Since passage of the Affordable Care Act in 2011, Medicare has covered one visit each year that addresses patient wellness by providing preventive care and screenings. A recent report in Health Affairs, though, found that only half of medical practices offer annual wellness visits to their older patients and fewer than 20% of seniors have ever had one. That gap creates space for community pharmacists to offer a valuable service that can significantly improve patient health and enhance revenues.

Medicare includes pharmacists among the nonphysician practitioners authorized to perform annual wellness visits, but they must be approved by the patient’s regular physician and offered under their supervision. While it might seem challenging to make arrangements with local practices to offer these visits, the rewards are significant.

A study in the Journal of Managed Care & Specialty Pharmacy found that pharmacists actually received slightly better reimbursement for the visits than physicians, $105 compared to $99 per visit. The pharmacists generally made more interventions, recommended more vaccines, and conducted more screenings, the authors noted. Researchers at the University of North Carolina Eshelman School of Pharmacy determined that a pharmacist who spent 40% of her time providing these visits could produce $120,000 in revenue.

Of course, screenings and preventive care do not just benefit seniors. Outside of the Medicare annual wellness visits, preventive services can be offered in a private space within the pharmacy, just like vaccines. Cardiovascular risk assessments, blood glucose testing for diabetes, blood pressure and cholesterol screening, bone-density measurement, depression screening, and tobacco use risk assessment and cessation programs are often offered by pharmacies to adults in their communities, according to the National Community Pharmacists Association.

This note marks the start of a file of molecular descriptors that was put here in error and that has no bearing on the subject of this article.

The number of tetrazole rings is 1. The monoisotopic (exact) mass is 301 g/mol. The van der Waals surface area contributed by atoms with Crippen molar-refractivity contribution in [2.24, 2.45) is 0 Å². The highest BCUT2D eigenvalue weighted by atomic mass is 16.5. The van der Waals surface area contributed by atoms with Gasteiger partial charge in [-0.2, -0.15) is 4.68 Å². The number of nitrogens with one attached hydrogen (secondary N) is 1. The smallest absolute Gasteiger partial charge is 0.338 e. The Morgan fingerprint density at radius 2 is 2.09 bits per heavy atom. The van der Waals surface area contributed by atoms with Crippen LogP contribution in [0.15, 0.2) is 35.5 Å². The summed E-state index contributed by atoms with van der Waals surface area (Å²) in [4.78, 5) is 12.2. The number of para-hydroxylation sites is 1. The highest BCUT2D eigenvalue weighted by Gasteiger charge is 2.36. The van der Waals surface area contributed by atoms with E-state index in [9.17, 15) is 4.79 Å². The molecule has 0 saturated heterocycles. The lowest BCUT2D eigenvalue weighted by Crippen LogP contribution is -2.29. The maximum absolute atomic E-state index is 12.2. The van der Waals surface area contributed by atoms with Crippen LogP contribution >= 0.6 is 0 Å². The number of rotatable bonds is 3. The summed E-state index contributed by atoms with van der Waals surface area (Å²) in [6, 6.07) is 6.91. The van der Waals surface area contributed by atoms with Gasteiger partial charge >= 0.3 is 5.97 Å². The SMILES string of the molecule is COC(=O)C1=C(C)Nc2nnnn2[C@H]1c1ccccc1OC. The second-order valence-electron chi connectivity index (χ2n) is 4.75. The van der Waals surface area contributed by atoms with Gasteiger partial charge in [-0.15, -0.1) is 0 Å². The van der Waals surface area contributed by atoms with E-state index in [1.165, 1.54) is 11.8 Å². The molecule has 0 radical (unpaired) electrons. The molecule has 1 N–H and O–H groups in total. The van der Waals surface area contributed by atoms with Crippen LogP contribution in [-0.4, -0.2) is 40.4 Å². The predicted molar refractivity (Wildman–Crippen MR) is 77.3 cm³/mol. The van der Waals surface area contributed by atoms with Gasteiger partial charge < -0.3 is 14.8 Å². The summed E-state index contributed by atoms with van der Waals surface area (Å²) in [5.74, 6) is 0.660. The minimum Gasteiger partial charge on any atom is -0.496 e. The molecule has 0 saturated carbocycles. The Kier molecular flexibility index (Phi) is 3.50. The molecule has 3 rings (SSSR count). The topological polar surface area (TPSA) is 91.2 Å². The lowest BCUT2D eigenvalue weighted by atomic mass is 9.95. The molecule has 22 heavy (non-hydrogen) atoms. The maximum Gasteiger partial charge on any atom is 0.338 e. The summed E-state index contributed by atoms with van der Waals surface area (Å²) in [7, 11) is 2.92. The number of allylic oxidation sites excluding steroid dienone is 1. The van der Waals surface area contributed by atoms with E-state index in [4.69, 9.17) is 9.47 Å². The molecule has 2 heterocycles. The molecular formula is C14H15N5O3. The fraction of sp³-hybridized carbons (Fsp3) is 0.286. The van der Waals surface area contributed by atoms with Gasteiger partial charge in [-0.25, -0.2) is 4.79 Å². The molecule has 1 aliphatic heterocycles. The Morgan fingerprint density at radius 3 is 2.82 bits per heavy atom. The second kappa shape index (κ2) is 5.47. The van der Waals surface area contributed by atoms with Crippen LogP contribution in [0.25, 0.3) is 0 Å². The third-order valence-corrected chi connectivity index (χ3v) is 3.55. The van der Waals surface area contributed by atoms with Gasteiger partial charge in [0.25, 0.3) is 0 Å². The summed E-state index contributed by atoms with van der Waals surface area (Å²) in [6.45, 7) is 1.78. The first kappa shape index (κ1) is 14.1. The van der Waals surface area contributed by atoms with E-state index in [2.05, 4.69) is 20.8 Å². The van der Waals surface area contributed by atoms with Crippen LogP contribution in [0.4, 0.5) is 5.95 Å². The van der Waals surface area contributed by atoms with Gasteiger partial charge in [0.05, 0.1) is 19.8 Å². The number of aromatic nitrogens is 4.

Not only do the screenings detect serious conditions, they can encourage “patients to follow up with a physician to receive pharmacologic treatment. In addition, some pharmacies offer education and counseling” to help patients better manage their diabetes, weight, and cardiovascular conditions and even quit smoking.

Screenings provide an opportunity to better understand your patients’ needs and perhaps identify why medications or other interventions are not working as anticipated. Discussions may reveal drug interactions, confusion about how frequently a medication should be taken, or unaddressed side effects.

Promotion is critical to success of an in-pharmacy screening program. Banners and brochures will attract attention to the program within the pharmacy, and staff can recommend the program or hand out flyers about it to patients when they pick up prescriptions. Some pharmacies partner with local employers, who may reduce their insurance costs if their employees meet preventive health goals. Others advertise at community health fairs, on Facebook, in local papers, or on the radio. Offering special, time-limited programs, such as discounts for cholesterol screenings in February, National Heart Month, can also bring in patients who might otherwise keep putting off testing.  

Bremo Pharmacy advertises itself as “Your Home for Health Screening.” It advertises screening services on its website, along with a full description of tests available and their costs. In addition to the standard screenings for high blood pressure, osteoporosis, cholesterol, and diabetes, the Richmond, Virginia–based pharmacy offers an unusual service—pharmacogenetic testing. The test “looks at how your genes and genetics affect how your body responds to medication” by analyzing 18 genes that help predict an individual’s response to more than 200 medications.

The NCPA notes that pharmacies need a certificate of waiver to perform certain tests in a Clinical Laboratory Improvement Amendments–waived setting. The certificates can be obtained through state health departments.

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